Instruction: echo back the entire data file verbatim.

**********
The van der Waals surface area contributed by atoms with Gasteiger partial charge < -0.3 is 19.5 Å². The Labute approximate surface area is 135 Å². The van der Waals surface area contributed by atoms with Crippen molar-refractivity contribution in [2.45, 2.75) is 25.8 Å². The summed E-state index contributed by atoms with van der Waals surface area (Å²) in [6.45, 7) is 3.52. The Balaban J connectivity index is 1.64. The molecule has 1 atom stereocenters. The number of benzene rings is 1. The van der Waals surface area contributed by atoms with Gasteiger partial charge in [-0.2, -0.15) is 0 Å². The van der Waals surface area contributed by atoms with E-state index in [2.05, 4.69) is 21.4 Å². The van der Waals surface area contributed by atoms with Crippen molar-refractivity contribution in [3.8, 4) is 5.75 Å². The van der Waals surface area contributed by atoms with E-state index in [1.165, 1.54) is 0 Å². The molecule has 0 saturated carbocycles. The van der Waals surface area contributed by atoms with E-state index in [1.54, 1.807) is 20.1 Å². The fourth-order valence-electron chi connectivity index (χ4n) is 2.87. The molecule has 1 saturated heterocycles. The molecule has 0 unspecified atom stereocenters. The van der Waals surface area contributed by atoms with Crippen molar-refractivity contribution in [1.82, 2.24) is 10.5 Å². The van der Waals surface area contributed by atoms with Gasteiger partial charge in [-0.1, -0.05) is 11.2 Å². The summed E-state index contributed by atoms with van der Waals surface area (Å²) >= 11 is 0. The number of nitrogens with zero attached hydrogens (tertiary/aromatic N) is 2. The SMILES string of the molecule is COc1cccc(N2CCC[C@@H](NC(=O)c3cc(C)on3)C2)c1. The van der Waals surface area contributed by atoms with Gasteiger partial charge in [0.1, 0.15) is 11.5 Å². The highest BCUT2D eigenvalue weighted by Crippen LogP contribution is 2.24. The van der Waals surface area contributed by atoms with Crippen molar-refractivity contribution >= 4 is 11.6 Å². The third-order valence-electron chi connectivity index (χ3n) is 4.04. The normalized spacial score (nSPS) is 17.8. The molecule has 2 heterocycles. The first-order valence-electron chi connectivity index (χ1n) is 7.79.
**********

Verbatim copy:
The van der Waals surface area contributed by atoms with Gasteiger partial charge < -0.3 is 19.5 Å². The Labute approximate surface area is 135 Å². The van der Waals surface area contributed by atoms with Crippen molar-refractivity contribution in [2.45, 2.75) is 25.8 Å². The summed E-state index contributed by atoms with van der Waals surface area (Å²) in [6.45, 7) is 3.52. The Balaban J connectivity index is 1.64. The molecule has 1 atom stereocenters. The number of benzene rings is 1. The van der Waals surface area contributed by atoms with Gasteiger partial charge in [-0.2, -0.15) is 0 Å². The van der Waals surface area contributed by atoms with E-state index in [2.05, 4.69) is 21.4 Å². The van der Waals surface area contributed by atoms with Crippen molar-refractivity contribution in [3.8, 4) is 5.75 Å². The van der Waals surface area contributed by atoms with E-state index in [1.165, 1.54) is 0 Å². The molecule has 0 saturated carbocycles. The van der Waals surface area contributed by atoms with E-state index in [1.54, 1.807) is 20.1 Å². The fourth-order valence-electron chi connectivity index (χ4n) is 2.87. The molecule has 1 saturated heterocycles. The molecule has 0 unspecified atom stereocenters. The van der Waals surface area contributed by atoms with Crippen molar-refractivity contribution in [1.82, 2.24) is 10.5 Å². The van der Waals surface area contributed by atoms with Gasteiger partial charge in [-0.1, -0.05) is 11.2 Å². The summed E-state index contributed by atoms with van der Waals surface area (Å²) >= 11 is 0. The number of nitrogens with zero attached hydrogens (tertiary/aromatic N) is 2. The SMILES string of the molecule is COc1cccc(N2CCC[C@@H](NC(=O)c3cc(C)on3)C2)c1. The van der Waals surface area contributed by atoms with Gasteiger partial charge in [0.1, 0.15) is 11.5 Å². The highest BCUT2D eigenvalue weighted by Crippen LogP contribution is 2.24. The van der Waals surface area contributed by atoms with Crippen molar-refractivity contribution >= 4 is 11.6 Å². The third-order valence-electron chi connectivity index (χ3n) is 4.04. The normalized spacial score (nSPS) is 17.8. The molecule has 2 heterocycles. The first-order valence-electron chi connectivity index (χ1n) is 7.79.